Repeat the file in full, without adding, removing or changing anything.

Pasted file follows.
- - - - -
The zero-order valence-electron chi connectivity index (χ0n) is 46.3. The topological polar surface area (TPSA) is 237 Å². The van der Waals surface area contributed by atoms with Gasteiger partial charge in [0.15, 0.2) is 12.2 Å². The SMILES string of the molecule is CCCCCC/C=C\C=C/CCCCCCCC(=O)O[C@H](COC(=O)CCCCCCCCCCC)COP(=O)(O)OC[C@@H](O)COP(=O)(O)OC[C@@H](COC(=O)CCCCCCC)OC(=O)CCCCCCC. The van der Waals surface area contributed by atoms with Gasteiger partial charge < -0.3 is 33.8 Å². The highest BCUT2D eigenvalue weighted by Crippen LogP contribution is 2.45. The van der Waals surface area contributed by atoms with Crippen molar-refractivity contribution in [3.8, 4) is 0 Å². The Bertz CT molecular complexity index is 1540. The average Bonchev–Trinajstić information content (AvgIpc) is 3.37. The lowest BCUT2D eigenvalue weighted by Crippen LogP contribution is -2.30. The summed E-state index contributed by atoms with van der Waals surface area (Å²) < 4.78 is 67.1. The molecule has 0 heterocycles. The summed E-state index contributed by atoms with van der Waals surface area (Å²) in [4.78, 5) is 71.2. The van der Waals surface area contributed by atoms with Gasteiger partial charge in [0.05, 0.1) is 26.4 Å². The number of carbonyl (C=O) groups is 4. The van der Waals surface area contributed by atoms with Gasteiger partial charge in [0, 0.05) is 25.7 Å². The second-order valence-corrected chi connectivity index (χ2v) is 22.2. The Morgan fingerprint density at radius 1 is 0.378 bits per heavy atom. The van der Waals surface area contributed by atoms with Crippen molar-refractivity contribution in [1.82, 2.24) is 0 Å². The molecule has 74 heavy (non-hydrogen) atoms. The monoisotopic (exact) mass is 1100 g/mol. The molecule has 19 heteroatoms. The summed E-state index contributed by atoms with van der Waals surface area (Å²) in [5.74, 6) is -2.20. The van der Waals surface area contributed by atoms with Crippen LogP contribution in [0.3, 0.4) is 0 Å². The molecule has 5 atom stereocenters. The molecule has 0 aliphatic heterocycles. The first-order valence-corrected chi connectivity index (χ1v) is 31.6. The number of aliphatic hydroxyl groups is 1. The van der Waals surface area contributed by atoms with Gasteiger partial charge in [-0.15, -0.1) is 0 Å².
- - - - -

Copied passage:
The zero-order valence-electron chi connectivity index (χ0n) is 46.3. The topological polar surface area (TPSA) is 237 Å². The van der Waals surface area contributed by atoms with Gasteiger partial charge in [0.15, 0.2) is 12.2 Å². The SMILES string of the molecule is CCCCCC/C=C\C=C/CCCCCCCC(=O)O[C@H](COC(=O)CCCCCCCCCCC)COP(=O)(O)OC[C@@H](O)COP(=O)(O)OC[C@@H](COC(=O)CCCCCCC)OC(=O)CCCCCCC. The van der Waals surface area contributed by atoms with Gasteiger partial charge < -0.3 is 33.8 Å². The highest BCUT2D eigenvalue weighted by Crippen LogP contribution is 2.45. The van der Waals surface area contributed by atoms with Crippen molar-refractivity contribution in [3.8, 4) is 0 Å². The Bertz CT molecular complexity index is 1540. The average Bonchev–Trinajstić information content (AvgIpc) is 3.37. The lowest BCUT2D eigenvalue weighted by Crippen LogP contribution is -2.30. The summed E-state index contributed by atoms with van der Waals surface area (Å²) < 4.78 is 67.1. The molecule has 0 heterocycles. The summed E-state index contributed by atoms with van der Waals surface area (Å²) in [4.78, 5) is 71.2. The van der Waals surface area contributed by atoms with Gasteiger partial charge in [0.05, 0.1) is 26.4 Å². The number of carbonyl (C=O) groups is 4. The van der Waals surface area contributed by atoms with Gasteiger partial charge in [0, 0.05) is 25.7 Å². The second-order valence-corrected chi connectivity index (χ2v) is 22.2. The Morgan fingerprint density at radius 1 is 0.378 bits per heavy atom. The van der Waals surface area contributed by atoms with Crippen molar-refractivity contribution in [1.82, 2.24) is 0 Å². The molecule has 74 heavy (non-hydrogen) atoms. The monoisotopic (exact) mass is 1100 g/mol. The molecule has 19 heteroatoms. The summed E-state index contributed by atoms with van der Waals surface area (Å²) in [5.74, 6) is -2.20. The van der Waals surface area contributed by atoms with Crippen LogP contribution in [0.3, 0.4) is 0 Å². The molecule has 5 atom stereocenters. The molecule has 0 aliphatic heterocycles. The first-order valence-corrected chi connectivity index (χ1v) is 31.6. The number of aliphatic hydroxyl groups is 1. The van der Waals surface area contributed by atoms with Gasteiger partial charge in [-0.15, -0.1) is 0 Å².